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Nikola Djogo's Five-Year Plan At Notre Dame Continues On Course

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Nikola Djogo (left), guarded by Rex Pflueger in a recent practice, is vying to break into the rotation after redshirting last season.
Photo by Corey Boden

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After 22 seasons as a head coach, the last 17 at Notre Dame, Mike Brey has narrowed his manifesto to players heeding two items.

“Don’t skip class and don’t throw the ball away — and you and I are going to get along great,” Brey said. “You don’t have to get much more complicated than that for our program.”

The first part was fulfilled again this week when Notre Dame was one of 11 teams from this past year’s NCAA Tournament honored by the National Association of Basketball Coaches with a Team Academic Excellence Award.

The second part has been manifested by the Fighting Irish annually ranking among the nation’s leaders in offensive efficiency, including No. 2 this past season in assist-to-turnover ratio.

Sophomore wing Nikola Djogo, redshirted as a freshman last year, first needs to improve in the second department to break into this year what is usually a seven- and sometimes eight-man rotation.

“Nick is taking better care of the ball, so we have a better relationship,” Brey said with a smile of the southpaw shooter. “…With him, it’s just slowing down a little bit. He’s got the ability to shoot it, he’s athletic. I’d like for him to compete for some time where [Steve] Vasturia and [V.J.] Beachem have left holes.”

At a listed 6-7, 203 pounds, Djogo, whose parents escaped to Canada in the 1990s during the Civil War in the former Yugoslavia, is a hybrid of the 6-6, 212-pound Vasturia and the 6-8, 201-pound Beachem. He can play the 2 like Vasturia or the 3 like Beachem. In practice sessions this summer, Djogo has even played some at point guard, the position where he excelled in Ontario. As a junior at Saltfleet he averaged 18 points, 10 rebounds and seven assists, helping his team to the Triple A OFSAA Championship, which is equal to a state championship in the United States.

“I don’t know if we’d do that [play him at point] in a game, but overall it helps him because you have to make really good decisions with it and he’s gotten better each practice,” said Brey of Djogo, who also has competed in soccer and volleyball, playing at the point. “First practice [this summer] he had a hard time handling the ball against Matt [Farrell] and T.J [Gibbs]. He’s gotten much better.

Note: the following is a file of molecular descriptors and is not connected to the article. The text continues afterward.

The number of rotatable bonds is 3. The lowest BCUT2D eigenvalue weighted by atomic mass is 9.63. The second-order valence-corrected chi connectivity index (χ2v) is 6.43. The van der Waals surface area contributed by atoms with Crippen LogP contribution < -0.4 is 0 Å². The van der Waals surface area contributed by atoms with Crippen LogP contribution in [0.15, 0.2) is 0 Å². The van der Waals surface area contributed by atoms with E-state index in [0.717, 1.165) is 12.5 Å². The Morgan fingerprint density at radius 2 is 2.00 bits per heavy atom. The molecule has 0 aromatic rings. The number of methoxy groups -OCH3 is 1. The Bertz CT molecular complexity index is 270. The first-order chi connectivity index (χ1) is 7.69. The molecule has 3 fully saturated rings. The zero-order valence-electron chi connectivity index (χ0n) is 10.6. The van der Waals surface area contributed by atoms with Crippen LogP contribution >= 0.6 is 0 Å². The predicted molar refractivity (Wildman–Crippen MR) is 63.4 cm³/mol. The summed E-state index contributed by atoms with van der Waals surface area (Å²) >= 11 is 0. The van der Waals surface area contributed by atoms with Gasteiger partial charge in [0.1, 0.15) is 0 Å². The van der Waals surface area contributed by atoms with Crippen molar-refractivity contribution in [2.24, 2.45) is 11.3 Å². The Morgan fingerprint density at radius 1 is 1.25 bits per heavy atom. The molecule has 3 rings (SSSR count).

“He’s more of a wing, run-the-floor, slashing, and his stroke is good too. He’s really athletic. He plays better defense than we realized. He’s learning how to get an edge playing around a bunch of edgy guys.”

The presence of Vasturia and Beachem last season and Djogo adapting to top competition in America made him a prime redshirt candidate. After a few preseason practices, Brey explained to both Djogo and his parents about the benefits of using the freshman year to adapt.

“He said, ‘If you’re not going to redshirt, you’re going to fight for minutes with Steve and V.J.’ ” Djogo recalled. “It’s either redshirt and know you’re not getting into the game, or sit while dressed in uniform and hope you get in — and most likely not getting a chance.

“It gave me peace of mind redshirting and it allowed me to really focus on developing myself and getting better as a player.”

Not that it took Djogo much convincing after the first few practices against Vasturia and Beachem.

“I’m not afraid to say it: They kicked my ass,” Djogo said. “I was a rookie and they were schooling me. I kind of adapted to what they were doing and I started to kind of take what they did in practice and apply it in my own game. I started scoring more, I started stopping them a little more. Around Christmas I was getting the hang of it, and as the year went on I started to get more confident in practice.

“It was just important for me to soak up as much information as I possibly could. I knew I wasn’t going to be playing, so I really tried to focus on seeing what makes Coach Brey tick, what he likes, and trying to apply it to this year.”

This year the top four nucleus is clear with seniors Bonzie Colson, a first-team All-American candidate, and Farrell, junior Rex Pflueger and sophomore Gibbs. Where the next four fit in is going to be the jigsaw puzzle that Brey anticipates will be fluid during at least the first couple months of the season.

Veteran big men Martin Geben and Austin Torres have roles specifically for low-post defense and rebounding, while 6-9 sophomore John Mooney could provide a different dimension with his perimeter shooting as a stretch 4.

Meanwhile, Brey has made it no secret that freshman 6-5 wing D.J. Harvey, who has been rated a top-50 recruit, is destined for immediate playing time in a supporting role.

Where Djogo would fit in will be contingent on whether he can complement his skill sets on offense as a shooter and slasher with rebounding, defense and, of course, limiting turnovers. Being a one-trick pony will make minutes more difficult, part of why 6-8 sophomore Matt Ryan, an excellent three-point shooter, transferred at the end of this season to Vanderbilt.

“One thing that Coach has keyed on is rebounding — that’s huge for him,” Djogo said. “I’m tall and long enough, so I really want to focus on getting to the glass and doing a lot on the defensive end for us. I really felt like I wanted to lock in defensively, and guarding Steve and V.J., it gave me great reps against two great players. Offensively, you just let it flow.

“With Steve, we lost a great scorer and defender. They did a little of everything, and that’s what I’m trying to do. Stay the course, stay confident in your game and don’t take redshirting as a step back in your game.”

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